Ectopic localization of phosphorylated histone H3 in Alzheimer's disease: A mitotic catastrophe?
Despite their terminally differentiated status, vulnerable neurons in Alzheimer's disease (AD) display evidence of cell cycle activation, suggesting that mitotic dysfunction may be important in disease pathogenesis. To further delineate the role of mitotic processes in disease pathogenesis, we investigated phosphorylated histone H3, a key component involved in chromosome compaction during cell division. Consistent with an activation of the mitotic machinery, we found an increase in phosphorylated histone H3 in hippocampal neurons in AD. However, rather than within the nucleus as in actively dividing cells, activated phosphorylated histone H3 in AD is restricted to the neuronal cytoplasm despite activation of the mitotic machinery. Therefore, the aberrant cytoplasmic localization of phosphorylated histone H3 indicates a mitotic catastrophe that leads to neuronal dysfunction and neurodegeneration in AD.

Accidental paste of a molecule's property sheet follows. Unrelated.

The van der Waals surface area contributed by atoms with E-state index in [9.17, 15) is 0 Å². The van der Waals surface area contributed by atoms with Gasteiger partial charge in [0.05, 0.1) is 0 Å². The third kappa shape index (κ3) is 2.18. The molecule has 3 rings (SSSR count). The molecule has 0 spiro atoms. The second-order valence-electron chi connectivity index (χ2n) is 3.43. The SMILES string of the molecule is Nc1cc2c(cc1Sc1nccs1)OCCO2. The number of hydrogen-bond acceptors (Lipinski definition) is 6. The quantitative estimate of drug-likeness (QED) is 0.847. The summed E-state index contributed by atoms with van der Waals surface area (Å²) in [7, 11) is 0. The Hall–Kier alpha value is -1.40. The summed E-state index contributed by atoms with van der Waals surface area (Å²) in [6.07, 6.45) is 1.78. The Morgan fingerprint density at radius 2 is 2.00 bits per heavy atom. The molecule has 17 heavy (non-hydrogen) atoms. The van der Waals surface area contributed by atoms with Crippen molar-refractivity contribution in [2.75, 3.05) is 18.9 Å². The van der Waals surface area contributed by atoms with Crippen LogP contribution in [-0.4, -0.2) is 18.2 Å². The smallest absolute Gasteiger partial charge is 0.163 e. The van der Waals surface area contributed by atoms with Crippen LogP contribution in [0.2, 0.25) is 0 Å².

Digital Object Identifier (DOI)
Ogawa, Osamu; Zhu, Xiongwei; Lee, Hyoung Gon; Raina, Arun; Obrenovich, Mark E.; Bowser, Robert; Ghanbari, Hossein A.; Castellani, Rudolph J.; Perry, George; and Smith, Mark A., "Ectopic localization of phosphorylated histone H3 in Alzheimer's disease: A mitotic catastrophe?" (2003). Neurobiology. 602.